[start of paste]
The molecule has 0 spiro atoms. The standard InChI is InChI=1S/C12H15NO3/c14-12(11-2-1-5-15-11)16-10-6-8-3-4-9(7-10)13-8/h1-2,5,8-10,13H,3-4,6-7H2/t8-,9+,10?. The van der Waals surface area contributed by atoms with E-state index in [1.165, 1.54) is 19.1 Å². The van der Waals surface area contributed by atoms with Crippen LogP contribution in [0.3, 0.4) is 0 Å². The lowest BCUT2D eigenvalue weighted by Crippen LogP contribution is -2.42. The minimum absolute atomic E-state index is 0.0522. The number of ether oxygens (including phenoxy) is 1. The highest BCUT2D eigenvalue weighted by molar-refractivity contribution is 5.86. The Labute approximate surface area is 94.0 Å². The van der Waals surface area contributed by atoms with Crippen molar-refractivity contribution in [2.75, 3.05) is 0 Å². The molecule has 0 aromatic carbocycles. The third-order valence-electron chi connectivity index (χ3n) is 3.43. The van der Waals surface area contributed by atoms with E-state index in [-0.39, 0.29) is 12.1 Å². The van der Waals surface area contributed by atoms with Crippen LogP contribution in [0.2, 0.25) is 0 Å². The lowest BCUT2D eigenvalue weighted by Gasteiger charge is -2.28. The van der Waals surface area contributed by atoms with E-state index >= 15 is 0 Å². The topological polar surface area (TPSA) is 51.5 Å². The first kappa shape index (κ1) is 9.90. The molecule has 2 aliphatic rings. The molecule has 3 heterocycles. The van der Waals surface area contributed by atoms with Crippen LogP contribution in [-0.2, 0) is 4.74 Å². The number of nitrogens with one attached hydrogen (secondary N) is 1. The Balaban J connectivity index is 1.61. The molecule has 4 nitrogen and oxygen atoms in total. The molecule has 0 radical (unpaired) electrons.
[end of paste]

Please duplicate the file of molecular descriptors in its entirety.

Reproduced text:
The molecule has 0 spiro atoms. The standard InChI is InChI=1S/C12H15NO3/c14-12(11-2-1-5-15-11)16-10-6-8-3-4-9(7-10)13-8/h1-2,5,8-10,13H,3-4,6-7H2/t8-,9+,10?. The van der Waals surface area contributed by atoms with E-state index in [1.165, 1.54) is 19.1 Å². The van der Waals surface area contributed by atoms with Crippen LogP contribution in [0.3, 0.4) is 0 Å². The lowest BCUT2D eigenvalue weighted by Crippen LogP contribution is -2.42. The minimum absolute atomic E-state index is 0.0522. The number of ether oxygens (including phenoxy) is 1. The highest BCUT2D eigenvalue weighted by molar-refractivity contribution is 5.86. The Labute approximate surface area is 94.0 Å². The van der Waals surface area contributed by atoms with Crippen molar-refractivity contribution in [2.75, 3.05) is 0 Å². The molecule has 0 aromatic carbocycles. The third-order valence-electron chi connectivity index (χ3n) is 3.43. The van der Waals surface area contributed by atoms with E-state index in [-0.39, 0.29) is 12.1 Å². The van der Waals surface area contributed by atoms with Crippen LogP contribution in [0.2, 0.25) is 0 Å². The lowest BCUT2D eigenvalue weighted by Gasteiger charge is -2.28. The van der Waals surface area contributed by atoms with E-state index >= 15 is 0 Å². The topological polar surface area (TPSA) is 51.5 Å². The first kappa shape index (κ1) is 9.90. The molecule has 2 aliphatic rings. The molecule has 3 heterocycles. The van der Waals surface area contributed by atoms with Crippen LogP contribution in [-0.2, 0) is 4.74 Å². The number of nitrogens with one attached hydrogen (secondary N) is 1. The Balaban J connectivity index is 1.61. The molecule has 4 nitrogen and oxygen atoms in total. The molecule has 0 radical (unpaired) electrons.